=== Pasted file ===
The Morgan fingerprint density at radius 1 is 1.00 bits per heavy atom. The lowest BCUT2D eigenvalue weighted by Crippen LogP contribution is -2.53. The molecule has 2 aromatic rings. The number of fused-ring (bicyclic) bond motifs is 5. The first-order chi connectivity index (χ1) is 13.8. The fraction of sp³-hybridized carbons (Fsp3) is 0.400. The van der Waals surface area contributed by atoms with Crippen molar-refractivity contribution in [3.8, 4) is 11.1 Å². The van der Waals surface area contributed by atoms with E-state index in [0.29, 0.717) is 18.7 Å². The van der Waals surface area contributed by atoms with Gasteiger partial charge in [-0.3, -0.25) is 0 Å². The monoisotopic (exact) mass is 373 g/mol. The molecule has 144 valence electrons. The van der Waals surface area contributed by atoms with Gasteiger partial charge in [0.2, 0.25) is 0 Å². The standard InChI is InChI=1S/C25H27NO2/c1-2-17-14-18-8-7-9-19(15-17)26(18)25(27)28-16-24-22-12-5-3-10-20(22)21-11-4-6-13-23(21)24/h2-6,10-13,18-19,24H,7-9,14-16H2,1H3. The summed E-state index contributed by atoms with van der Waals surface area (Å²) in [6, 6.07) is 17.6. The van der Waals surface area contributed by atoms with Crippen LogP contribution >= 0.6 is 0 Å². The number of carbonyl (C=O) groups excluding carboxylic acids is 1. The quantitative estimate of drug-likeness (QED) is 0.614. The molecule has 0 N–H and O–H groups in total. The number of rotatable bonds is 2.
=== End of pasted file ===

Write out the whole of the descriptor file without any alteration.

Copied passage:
The Morgan fingerprint density at radius 1 is 1.00 bits per heavy atom. The lowest BCUT2D eigenvalue weighted by Crippen LogP contribution is -2.53. The molecule has 2 aromatic rings. The number of fused-ring (bicyclic) bond motifs is 5. The first-order chi connectivity index (χ1) is 13.8. The fraction of sp³-hybridized carbons (Fsp3) is 0.400. The van der Waals surface area contributed by atoms with Crippen molar-refractivity contribution in [3.8, 4) is 11.1 Å². The van der Waals surface area contributed by atoms with E-state index in [0.29, 0.717) is 18.7 Å². The van der Waals surface area contributed by atoms with Gasteiger partial charge in [-0.3, -0.25) is 0 Å². The monoisotopic (exact) mass is 373 g/mol. The molecule has 144 valence electrons. The van der Waals surface area contributed by atoms with Gasteiger partial charge in [0.2, 0.25) is 0 Å². The standard InChI is InChI=1S/C25H27NO2/c1-2-17-14-18-8-7-9-19(15-17)26(18)25(27)28-16-24-22-12-5-3-10-20(22)21-11-4-6-13-23(21)24/h2-6,10-13,18-19,24H,7-9,14-16H2,1H3. The summed E-state index contributed by atoms with van der Waals surface area (Å²) in [6, 6.07) is 17.6. The van der Waals surface area contributed by atoms with Crippen LogP contribution >= 0.6 is 0 Å². The number of carbonyl (C=O) groups excluding carboxylic acids is 1. The quantitative estimate of drug-likeness (QED) is 0.614. The molecule has 0 N–H and O–H groups in total. The number of rotatable bonds is 2.